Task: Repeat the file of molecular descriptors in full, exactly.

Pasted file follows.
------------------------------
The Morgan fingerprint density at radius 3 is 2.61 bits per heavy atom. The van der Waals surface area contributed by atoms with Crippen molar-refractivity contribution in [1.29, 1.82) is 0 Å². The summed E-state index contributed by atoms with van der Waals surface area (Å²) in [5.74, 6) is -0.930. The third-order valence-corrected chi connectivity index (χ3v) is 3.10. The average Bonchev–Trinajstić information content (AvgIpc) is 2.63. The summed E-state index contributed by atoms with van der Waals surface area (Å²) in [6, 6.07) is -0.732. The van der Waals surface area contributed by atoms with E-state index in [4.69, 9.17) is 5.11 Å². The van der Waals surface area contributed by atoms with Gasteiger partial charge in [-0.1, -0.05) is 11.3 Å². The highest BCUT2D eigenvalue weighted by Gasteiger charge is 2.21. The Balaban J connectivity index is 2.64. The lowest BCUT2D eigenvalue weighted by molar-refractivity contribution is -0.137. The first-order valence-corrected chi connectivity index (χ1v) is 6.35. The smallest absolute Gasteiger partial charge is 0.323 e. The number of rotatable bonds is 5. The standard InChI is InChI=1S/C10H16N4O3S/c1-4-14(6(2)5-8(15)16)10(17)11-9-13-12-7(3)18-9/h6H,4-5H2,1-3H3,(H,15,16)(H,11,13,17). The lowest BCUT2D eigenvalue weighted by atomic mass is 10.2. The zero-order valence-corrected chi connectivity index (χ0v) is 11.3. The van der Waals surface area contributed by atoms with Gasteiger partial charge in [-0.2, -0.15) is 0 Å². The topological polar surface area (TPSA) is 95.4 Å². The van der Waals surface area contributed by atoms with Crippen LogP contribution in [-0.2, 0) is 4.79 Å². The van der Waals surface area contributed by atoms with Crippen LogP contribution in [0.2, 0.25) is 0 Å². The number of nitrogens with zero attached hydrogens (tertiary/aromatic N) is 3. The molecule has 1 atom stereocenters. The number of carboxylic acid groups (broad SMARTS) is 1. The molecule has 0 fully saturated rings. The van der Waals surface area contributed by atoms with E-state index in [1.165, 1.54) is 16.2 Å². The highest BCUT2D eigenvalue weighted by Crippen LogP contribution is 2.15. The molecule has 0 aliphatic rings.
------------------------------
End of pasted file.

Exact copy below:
The Morgan fingerprint density at radius 3 is 2.61 bits per heavy atom. The van der Waals surface area contributed by atoms with Crippen molar-refractivity contribution in [1.29, 1.82) is 0 Å². The summed E-state index contributed by atoms with van der Waals surface area (Å²) in [5.74, 6) is -0.930. The third-order valence-corrected chi connectivity index (χ3v) is 3.10. The average Bonchev–Trinajstić information content (AvgIpc) is 2.63. The summed E-state index contributed by atoms with van der Waals surface area (Å²) in [6, 6.07) is -0.732. The van der Waals surface area contributed by atoms with E-state index in [4.69, 9.17) is 5.11 Å². The van der Waals surface area contributed by atoms with Gasteiger partial charge in [-0.1, -0.05) is 11.3 Å². The highest BCUT2D eigenvalue weighted by Gasteiger charge is 2.21. The Balaban J connectivity index is 2.64. The lowest BCUT2D eigenvalue weighted by molar-refractivity contribution is -0.137. The first-order valence-corrected chi connectivity index (χ1v) is 6.35. The smallest absolute Gasteiger partial charge is 0.323 e. The number of rotatable bonds is 5. The standard InChI is InChI=1S/C10H16N4O3S/c1-4-14(6(2)5-8(15)16)10(17)11-9-13-12-7(3)18-9/h6H,4-5H2,1-3H3,(H,15,16)(H,11,13,17). The lowest BCUT2D eigenvalue weighted by atomic mass is 10.2. The zero-order valence-corrected chi connectivity index (χ0v) is 11.3. The van der Waals surface area contributed by atoms with Gasteiger partial charge in [-0.2, -0.15) is 0 Å². The topological polar surface area (TPSA) is 95.4 Å². The van der Waals surface area contributed by atoms with Crippen LogP contribution in [-0.2, 0) is 4.79 Å². The van der Waals surface area contributed by atoms with Crippen LogP contribution in [0.2, 0.25) is 0 Å². The number of nitrogens with zero attached hydrogens (tertiary/aromatic N) is 3. The molecule has 1 atom stereocenters. The number of carboxylic acid groups (broad SMARTS) is 1. The molecule has 0 fully saturated rings. The van der Waals surface area contributed by atoms with E-state index in [1.165, 1.54) is 16.2 Å². The highest BCUT2D eigenvalue weighted by Crippen LogP contribution is 2.15. The molecule has 0 aliphatic rings.